As someone once said, or should have, there is aristocracy in all classes. Most schools prior to World War II had a “Four Hundred.”
In Gary, the Four Hundred embraced the entirety of Horace Mann High School, located in the newest part of town with the newest and best shelter.
Schools generally had but one nickname. In Gary, the exception was Emerson High School, aka “The Golden Tornado” and “The Norsemen.”
All the other schools had one nickname except Horace Mann, whose official nickname was “The Horsemen.” Unofficially, the school was referred to as “The Four Hundred,” “cake eaters,” and “cookie pushers.”
"Cake eater" and "cookie pusher" died from rampant political correctness. They are still, however, used by doddering old timers. Athletes from Horace Mann could choose from among four letter sweaters: the red or white pullover, and the red or white cardigan.
Other schools had no choice. There are many theories about how the “c” word entered and thrived in the school lexicon, but the most enduring explanation is that it dated from Marie Antoinette, who famously said, “Let them eat cake,” during the French Revolution.
During that period, the truly rich lived like rajas, and the period led into the “age of enlightenment.” As the peasants became less and less trusting of authority, and the aristocracy lived lavishly beyond the bounds of excess, the cost of flour, and therefore bread, rose into the nitro zone. The inevitable explosion announced a 10-year revolution.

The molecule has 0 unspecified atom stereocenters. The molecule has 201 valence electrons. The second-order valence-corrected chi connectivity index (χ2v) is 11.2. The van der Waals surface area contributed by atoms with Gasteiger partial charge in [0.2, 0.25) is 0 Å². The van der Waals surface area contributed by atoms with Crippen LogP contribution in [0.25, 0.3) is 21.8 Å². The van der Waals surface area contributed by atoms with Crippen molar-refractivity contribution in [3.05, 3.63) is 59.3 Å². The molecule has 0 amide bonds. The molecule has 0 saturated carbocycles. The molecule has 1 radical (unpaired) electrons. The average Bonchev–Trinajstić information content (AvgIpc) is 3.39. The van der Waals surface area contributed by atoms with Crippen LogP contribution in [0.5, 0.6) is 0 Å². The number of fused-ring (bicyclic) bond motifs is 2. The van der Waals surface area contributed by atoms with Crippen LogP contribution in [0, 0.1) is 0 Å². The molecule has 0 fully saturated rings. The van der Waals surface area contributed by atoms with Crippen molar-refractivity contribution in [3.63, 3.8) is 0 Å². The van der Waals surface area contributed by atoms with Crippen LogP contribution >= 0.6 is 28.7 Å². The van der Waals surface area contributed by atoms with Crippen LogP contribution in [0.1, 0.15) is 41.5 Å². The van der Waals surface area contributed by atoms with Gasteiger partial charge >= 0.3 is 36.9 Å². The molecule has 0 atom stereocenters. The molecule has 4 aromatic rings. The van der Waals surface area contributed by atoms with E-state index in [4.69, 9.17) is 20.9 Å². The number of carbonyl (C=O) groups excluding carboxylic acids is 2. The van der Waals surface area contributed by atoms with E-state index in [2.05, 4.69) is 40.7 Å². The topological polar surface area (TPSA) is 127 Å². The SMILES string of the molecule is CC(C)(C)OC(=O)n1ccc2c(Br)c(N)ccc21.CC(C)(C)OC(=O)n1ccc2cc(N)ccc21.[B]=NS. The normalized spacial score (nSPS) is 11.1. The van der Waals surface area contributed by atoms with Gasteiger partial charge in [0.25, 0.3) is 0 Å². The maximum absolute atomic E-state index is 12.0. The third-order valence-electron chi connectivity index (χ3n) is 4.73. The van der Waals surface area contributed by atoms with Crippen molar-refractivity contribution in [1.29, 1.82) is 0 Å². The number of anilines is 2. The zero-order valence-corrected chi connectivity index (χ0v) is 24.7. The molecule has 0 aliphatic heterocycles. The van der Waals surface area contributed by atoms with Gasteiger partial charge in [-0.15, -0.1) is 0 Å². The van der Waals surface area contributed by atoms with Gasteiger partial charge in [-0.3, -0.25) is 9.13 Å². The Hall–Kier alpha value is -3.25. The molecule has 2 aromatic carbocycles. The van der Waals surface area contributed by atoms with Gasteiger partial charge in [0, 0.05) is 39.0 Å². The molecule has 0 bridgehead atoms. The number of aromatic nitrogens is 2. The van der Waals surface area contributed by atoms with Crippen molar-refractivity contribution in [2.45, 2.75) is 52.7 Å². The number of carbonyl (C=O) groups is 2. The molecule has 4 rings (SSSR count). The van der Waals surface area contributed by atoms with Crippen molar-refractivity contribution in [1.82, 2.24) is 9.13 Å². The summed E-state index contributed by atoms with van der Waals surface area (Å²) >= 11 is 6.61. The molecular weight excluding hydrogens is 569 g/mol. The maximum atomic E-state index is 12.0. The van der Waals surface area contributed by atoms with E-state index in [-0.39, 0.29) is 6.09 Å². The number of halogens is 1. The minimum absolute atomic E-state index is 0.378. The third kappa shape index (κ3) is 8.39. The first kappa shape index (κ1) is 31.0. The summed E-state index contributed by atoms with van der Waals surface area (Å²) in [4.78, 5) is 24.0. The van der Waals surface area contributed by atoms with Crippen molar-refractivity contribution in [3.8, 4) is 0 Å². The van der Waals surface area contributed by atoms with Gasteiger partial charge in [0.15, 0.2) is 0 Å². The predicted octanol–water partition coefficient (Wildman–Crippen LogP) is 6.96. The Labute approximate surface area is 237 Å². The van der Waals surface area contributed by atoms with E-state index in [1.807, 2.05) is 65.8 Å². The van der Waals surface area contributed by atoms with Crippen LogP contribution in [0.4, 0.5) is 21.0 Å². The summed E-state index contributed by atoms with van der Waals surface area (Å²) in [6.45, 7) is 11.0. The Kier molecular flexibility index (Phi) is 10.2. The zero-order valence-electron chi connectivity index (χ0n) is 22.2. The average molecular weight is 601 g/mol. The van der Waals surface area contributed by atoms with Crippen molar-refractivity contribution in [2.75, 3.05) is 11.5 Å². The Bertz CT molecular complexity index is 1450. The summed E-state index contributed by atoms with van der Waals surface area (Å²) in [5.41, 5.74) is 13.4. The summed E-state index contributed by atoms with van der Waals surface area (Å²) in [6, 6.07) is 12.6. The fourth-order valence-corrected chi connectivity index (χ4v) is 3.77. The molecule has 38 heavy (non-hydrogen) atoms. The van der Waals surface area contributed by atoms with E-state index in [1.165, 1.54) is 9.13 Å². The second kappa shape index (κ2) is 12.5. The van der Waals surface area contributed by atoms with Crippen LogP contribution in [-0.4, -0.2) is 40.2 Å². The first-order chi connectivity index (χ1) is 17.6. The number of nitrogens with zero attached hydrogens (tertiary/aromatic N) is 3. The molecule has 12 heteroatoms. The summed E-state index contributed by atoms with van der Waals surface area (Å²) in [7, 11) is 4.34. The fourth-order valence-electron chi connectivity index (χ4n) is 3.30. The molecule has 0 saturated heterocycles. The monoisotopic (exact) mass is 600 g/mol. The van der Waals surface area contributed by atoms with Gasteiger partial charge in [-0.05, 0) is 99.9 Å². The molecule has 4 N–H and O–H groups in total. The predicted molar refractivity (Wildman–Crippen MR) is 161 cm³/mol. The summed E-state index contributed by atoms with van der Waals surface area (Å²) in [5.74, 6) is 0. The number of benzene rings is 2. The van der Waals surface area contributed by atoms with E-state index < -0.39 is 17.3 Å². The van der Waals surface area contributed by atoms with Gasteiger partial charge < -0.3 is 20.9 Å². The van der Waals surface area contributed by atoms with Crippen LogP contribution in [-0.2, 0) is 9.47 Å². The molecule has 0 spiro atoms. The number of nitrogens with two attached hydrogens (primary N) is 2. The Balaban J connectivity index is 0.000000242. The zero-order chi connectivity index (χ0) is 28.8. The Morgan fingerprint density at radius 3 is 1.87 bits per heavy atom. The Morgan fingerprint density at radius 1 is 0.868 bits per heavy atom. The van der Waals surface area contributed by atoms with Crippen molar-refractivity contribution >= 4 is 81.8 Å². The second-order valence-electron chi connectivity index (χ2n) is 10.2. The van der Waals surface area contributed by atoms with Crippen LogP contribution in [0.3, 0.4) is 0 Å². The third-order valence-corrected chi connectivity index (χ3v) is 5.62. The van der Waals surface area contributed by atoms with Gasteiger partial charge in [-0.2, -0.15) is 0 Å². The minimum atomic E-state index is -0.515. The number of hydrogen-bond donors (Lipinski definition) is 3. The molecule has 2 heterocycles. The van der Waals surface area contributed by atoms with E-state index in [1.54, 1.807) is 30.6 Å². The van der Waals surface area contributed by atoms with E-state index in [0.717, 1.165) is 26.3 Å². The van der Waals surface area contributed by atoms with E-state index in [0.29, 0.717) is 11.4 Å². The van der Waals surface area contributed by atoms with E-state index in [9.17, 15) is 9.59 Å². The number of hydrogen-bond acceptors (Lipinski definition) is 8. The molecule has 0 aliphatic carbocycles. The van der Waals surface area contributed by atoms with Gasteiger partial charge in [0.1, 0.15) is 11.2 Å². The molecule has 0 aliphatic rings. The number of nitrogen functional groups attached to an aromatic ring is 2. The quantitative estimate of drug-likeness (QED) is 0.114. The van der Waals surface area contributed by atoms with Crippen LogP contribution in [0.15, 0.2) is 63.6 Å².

On July 16, 1789, the peasants stormed the Bastille. They hit the castle the following day. That’s about the time Marie critiqued cake. A little side research tells me that cake meant bread. And so, with a little dash of evolution, we have Gary’s “c” word.
Probably absorbing the drug culture of recent years, the “c” word became "cookie pusher." According to one dictionary, cookie pusher is a person who spends a ridiculous amount of time at social events, such as teas or dinners, at the expense of his work.
Exploiting the bakery theme, Froebel folk improvised on the original “c” and cake was turned into “cookie” and “eater” was switched to pusher. Some of the high jinks associated with the local language revolved around Eddie Herbert and Don Elser, both creative motivators.
Elser had an accomplice, his close friend Art Angotti, who opened Art’s Bakery. After the last football game of 1949, the graduating seniors played an intrasquad game with the varsity-in-waiting.
At the wonderful Gary Old Timers’ banquet, the emcee appeared one year wearing a lapel button showing a fat-faced kid with a propeller on his beanie, brown frosting on his mouth, and the caption, “Born to eat cake.”
By this time, the original target of the “c” words did not take offense. Actually, they considered themselves a kind of elite. That is, they were complimented by the term.